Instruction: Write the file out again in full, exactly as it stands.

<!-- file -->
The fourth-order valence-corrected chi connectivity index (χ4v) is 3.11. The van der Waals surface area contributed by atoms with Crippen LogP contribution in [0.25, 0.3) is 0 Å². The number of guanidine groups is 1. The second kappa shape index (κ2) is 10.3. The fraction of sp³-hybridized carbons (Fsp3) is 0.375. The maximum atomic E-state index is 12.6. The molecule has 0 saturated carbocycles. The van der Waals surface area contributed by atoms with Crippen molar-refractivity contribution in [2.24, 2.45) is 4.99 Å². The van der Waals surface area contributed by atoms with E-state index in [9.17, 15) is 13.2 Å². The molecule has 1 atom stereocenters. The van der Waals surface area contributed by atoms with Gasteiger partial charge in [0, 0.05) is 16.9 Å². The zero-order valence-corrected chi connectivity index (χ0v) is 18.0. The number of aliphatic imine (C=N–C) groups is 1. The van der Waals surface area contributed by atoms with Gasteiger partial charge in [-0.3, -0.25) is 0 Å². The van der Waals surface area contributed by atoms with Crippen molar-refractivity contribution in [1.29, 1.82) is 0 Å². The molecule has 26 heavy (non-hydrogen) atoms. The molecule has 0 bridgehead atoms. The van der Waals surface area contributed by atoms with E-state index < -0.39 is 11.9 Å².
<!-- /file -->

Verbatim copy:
The fourth-order valence-corrected chi connectivity index (χ4v) is 3.11. The van der Waals surface area contributed by atoms with Crippen LogP contribution in [0.25, 0.3) is 0 Å². The number of guanidine groups is 1. The second kappa shape index (κ2) is 10.3. The fraction of sp³-hybridized carbons (Fsp3) is 0.375. The maximum atomic E-state index is 12.6. The molecule has 0 saturated carbocycles. The van der Waals surface area contributed by atoms with Crippen molar-refractivity contribution in [2.24, 2.45) is 4.99 Å². The van der Waals surface area contributed by atoms with E-state index in [9.17, 15) is 13.2 Å². The molecule has 1 atom stereocenters. The van der Waals surface area contributed by atoms with Gasteiger partial charge in [0, 0.05) is 16.9 Å². The zero-order valence-corrected chi connectivity index (χ0v) is 18.0. The number of aliphatic imine (C=N–C) groups is 1. The van der Waals surface area contributed by atoms with Gasteiger partial charge in [-0.3, -0.25) is 0 Å². The van der Waals surface area contributed by atoms with Crippen molar-refractivity contribution in [1.29, 1.82) is 0 Å². The molecule has 26 heavy (non-hydrogen) atoms. The molecule has 0 bridgehead atoms. The van der Waals surface area contributed by atoms with E-state index < -0.39 is 11.9 Å².